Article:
Globalization of Science
Edison Liu, President and CEO, The Jackson Laboratory
March 2012 | The past ten years have seen tremendous changes in the power and utility of sequence information, and in the pace of globalization. The advance of genomics technologies has dramatically increased the impact of genetic information on biological investigations. Gene hunting is no longer a molecular exercise but a computational sport and the scale of the studies have elevated from single gene analysis to whole genome reconstructions. Just as analytical firepower from computers enabled robotics thus moving analysis to action, genomics is enabling synthetic biology, which promises to be a game-changer.
The second trend, globalization of science, has more important social and political ramifications. In the last 10-15 years, the balance of scientific productivity has equilibrated to include Asia. Science and innovation is no longer just the domain of North America and Europe. In fact, in certain areas, Asia is potentially leading. The location of the world’s most powerful genomics center—BGI in China—was inconceivable just ten years ago. More than the simple production of data, this means that innovation, which is the fuel for the new economy, will be found in the East.
In the years ahead, I predict that we will be using massive biological data that includes genomic, transcriptomic, and metabolomic data to reconstruct complete systems. Understanding and harnessing biological/genetic complexity will provide more nuanced (and correct) medical predictions, and will allow us to reconstruct complex biological systems for production. The latter will give us whole organism solutions to crop improvements, environmental remediation, and biomass conversion.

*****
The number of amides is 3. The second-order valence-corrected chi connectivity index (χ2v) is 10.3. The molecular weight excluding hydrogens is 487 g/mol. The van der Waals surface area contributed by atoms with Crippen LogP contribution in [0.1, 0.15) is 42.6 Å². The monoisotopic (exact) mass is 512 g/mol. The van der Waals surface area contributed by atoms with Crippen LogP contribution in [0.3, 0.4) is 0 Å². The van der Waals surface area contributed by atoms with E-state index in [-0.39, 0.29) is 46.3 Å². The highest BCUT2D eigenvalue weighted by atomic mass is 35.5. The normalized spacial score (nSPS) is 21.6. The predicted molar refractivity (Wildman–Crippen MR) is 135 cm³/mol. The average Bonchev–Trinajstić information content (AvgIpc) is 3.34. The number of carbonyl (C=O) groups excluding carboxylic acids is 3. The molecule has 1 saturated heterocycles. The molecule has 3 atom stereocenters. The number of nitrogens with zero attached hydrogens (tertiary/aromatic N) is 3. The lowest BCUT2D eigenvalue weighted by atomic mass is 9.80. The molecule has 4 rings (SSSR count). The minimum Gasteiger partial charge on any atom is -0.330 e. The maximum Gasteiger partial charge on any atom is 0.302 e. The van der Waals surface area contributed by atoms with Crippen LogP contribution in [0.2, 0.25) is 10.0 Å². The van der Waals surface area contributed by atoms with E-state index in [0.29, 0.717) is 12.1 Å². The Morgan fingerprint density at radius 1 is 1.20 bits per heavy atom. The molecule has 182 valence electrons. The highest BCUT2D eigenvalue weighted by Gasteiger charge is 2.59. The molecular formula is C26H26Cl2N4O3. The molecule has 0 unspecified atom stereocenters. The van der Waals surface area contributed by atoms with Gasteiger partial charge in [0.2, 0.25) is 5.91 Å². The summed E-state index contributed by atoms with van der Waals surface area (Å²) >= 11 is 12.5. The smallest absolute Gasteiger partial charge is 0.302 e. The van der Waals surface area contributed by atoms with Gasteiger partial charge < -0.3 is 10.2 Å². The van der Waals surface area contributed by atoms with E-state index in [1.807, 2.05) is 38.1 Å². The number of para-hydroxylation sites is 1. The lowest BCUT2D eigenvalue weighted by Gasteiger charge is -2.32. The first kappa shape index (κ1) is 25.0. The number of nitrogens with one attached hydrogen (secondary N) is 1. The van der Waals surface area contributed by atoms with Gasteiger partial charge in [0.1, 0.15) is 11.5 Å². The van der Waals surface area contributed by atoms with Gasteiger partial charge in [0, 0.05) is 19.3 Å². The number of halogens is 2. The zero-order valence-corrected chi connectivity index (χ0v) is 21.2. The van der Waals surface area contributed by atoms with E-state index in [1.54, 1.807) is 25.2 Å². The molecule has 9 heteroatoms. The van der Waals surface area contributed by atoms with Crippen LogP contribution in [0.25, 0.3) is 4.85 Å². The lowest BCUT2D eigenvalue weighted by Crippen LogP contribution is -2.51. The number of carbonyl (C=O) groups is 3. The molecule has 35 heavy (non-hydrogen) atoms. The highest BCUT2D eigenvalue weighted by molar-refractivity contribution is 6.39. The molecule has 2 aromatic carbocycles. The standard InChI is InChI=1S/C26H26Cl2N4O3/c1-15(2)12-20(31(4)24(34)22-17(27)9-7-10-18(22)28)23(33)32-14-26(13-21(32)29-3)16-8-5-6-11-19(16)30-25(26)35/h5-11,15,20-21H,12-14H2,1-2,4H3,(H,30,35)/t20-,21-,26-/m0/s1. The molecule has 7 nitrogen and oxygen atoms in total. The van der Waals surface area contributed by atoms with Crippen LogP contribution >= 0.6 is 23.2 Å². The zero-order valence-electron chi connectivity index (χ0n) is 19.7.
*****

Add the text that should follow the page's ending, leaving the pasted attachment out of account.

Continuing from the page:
Medical solutions for sustaining health will now come from a systems understanding of disease. The systems comparisons between disease models in the mouse and the human will be the key to new medicine. For example, why a mutation causes disease in one species and not the other provides the genetic clues for new cures. Moreover, the understanding of disease mechanisms will be used to reconstruct the necessary components to enhance an individual’s robustness against disease and infirmity—which will be the foundation for future preventative medicine. This shift from data generation to complexity analysis, to systems reconstruction will require deep understanding of model systems such as the mouse.
What will the key challenges be for the entire biomedical research community? I project that they will be mainly cultural, managerial, and pedagogical. Indeed, limiting resources because of economic austerity are challenging. But, many of our systems are outdated and insufficiently forward looking. Our Ph.D. programs will need to be more quantitative, modular, and less domain intensive. This means that fewer individuals should be trained as focused cancer biologists but as individuals who use cancer biology as a model system to answer fundamental biological and technological problems. Our promotion systems that reward isolated brilliance will have to accommodate collective contributions. As a community, we will need to find ways to establish enabling infrastructures that will position us for future strength rather than to support historical biases. All this means that some old structures must be taken down to allow for new ones to be built. This is never easy.
But what would the benefit be? The 21st century will be among the most challenging for humanity as food and energy become scarcer, as our populations age, and as the environment continues to degrade. It will be innovations in biosciences—and their implementation—that will save us all.